Tuesday, August 23, 2016

The Face of Trespass

I'm still not sure why Ruth Rendell's editors asked her to use a pseudonym for her later psychological thrillers.  The Barbara Vine books are a bit deeper, and maybe more likely to be written from a female POV, but the tone is similar.  Who committed a crime doesn't seem as important as why, her narrators may not be reliable, and there's often a twist at the end.

Rendell frames The Face of Trespass with brief scenes featuring a newly elected MP.  At an alumni function, an old friend mentions a schoolmate of theirs, Gray Lanceton, who published a novel and is now living in the MP's district.  Lanceton is living in semi-squalor, minding another classmate's home (rurally placed yet within a few miles of London) and experiencing complete writers' block in the wake of a breakup.  Drusilla wanted Gray to kill her husband; he refused, ending the affair and his ability to write.  He's scraping by on ever-decreasing royalties when his mother's second husband calls him to France to attend her deathbed.  This trip, along with a promise to watch a dog for a vacationing family friend, lead him to call Drusilla for help and eventually to his arrest for the murder of Drusilla's husband in Gray's home.  We know he didn't (couldn't have) committed the murder, but who did?

I enjoyed Rendell's depiction of a tatty, squat-filled, 1970s London, made hazier by the obvious unraveling of her narrator's mental state.  The murder's identity is obvious, and we watch Gray walk through a London neighborhood miles from the murder site.  So why does The Face of Trespass work so well?  It's because Rendell so tightly plotted her mystery, and because the dread I felt as I saw an innocent man stumbling towards a certain murder conviction.

Tuesday, August 2, 2016

I Ain't Afraid of No Trolls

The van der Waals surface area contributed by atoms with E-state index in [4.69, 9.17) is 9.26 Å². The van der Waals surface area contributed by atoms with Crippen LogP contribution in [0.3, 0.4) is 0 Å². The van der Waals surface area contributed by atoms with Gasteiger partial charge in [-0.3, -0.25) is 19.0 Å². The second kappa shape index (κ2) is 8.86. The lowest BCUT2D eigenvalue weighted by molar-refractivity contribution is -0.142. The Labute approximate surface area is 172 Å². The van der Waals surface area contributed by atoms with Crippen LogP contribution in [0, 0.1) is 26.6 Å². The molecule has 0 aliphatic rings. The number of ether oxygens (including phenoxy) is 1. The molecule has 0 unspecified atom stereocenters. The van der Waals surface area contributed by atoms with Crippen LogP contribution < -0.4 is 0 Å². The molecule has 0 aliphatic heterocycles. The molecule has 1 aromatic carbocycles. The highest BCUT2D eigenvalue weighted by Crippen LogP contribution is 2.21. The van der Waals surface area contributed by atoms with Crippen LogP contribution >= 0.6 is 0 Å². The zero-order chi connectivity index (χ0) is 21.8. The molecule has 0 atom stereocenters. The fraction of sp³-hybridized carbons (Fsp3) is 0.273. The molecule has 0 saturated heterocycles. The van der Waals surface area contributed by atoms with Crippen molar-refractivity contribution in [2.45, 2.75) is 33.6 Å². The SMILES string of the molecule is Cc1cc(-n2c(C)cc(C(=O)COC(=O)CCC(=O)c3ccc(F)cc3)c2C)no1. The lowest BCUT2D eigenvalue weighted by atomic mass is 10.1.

When I first heard about the Ghostbusters remake, I thought it was unnecessary.  The original isn't "sacred" but it's a very funny part of my teen years.  I spent too many hours quoting the movie and deconstructing the video with my friends, and my initial group of college friends bonded over a freshman orientation showing.  It was original - one of the first successful combinations of deadpan humor and special effects.  A remake just wasn't necessary, it was contradictory.

Then the backlash hit.  Not because a studio was remaking a classic for no other reason than a quick profit.  No one objects to that today - most summer movies (and a fair share of winter releases) are remakes and reboots, often of more recent movies.  It was because the 2016 Ghostbusters would be women.  Sure, we can win the World Cup and serve in the Senate, but star in an action comedy?  Blasphemy!  Bring on the trolls.

And they came.  They went on YouTube and down voted the trailer in record numbers.  They flooded IMDb with one star ratings before the movie's release date (so obviously on principle rather than merit).  They launched a Twitter war, particularly against star Leslie Jones.  So much time and effort, and over something so insignificant - a summer movie.  Something that exists only to make people laugh and enjoy the air conditioning.

Despite my disinterest in remakes and reboots, I had to see it.  Even if it wasn't very good.

But it was good.  It's not perfect and won't make me forget the original, but it was funny, tightly scripted, well acted, and full of cool special effects.  Everything you need in a summer movie.  Ghostbusters isn't perfect, but I can only complain about two major flaws.  They had one or two too many scenes showing that the blond beefcake secretary was dumber than a box of rocks.  That could have been established with a lighter touch.

My second complaint surprised me.  The friendship scenes early in the movie felt awkward and slowed down the pace, especially the product placement pizza party.  More than that, they were unnecessary.  The entire battle against the ghosts demonstrated more clearly than any piece of dialog that these were four smart, strong, kick-ass women working as a precision team.  They backed each other up and anticipated each other's moves in a way that only highly competent, well practiced, close friends and colleagues can.  They were what every woman can be and often is.  And what we rarely see on the big screen.  That's what scares the trolls - the possibility that fantasy will include aspects of reality.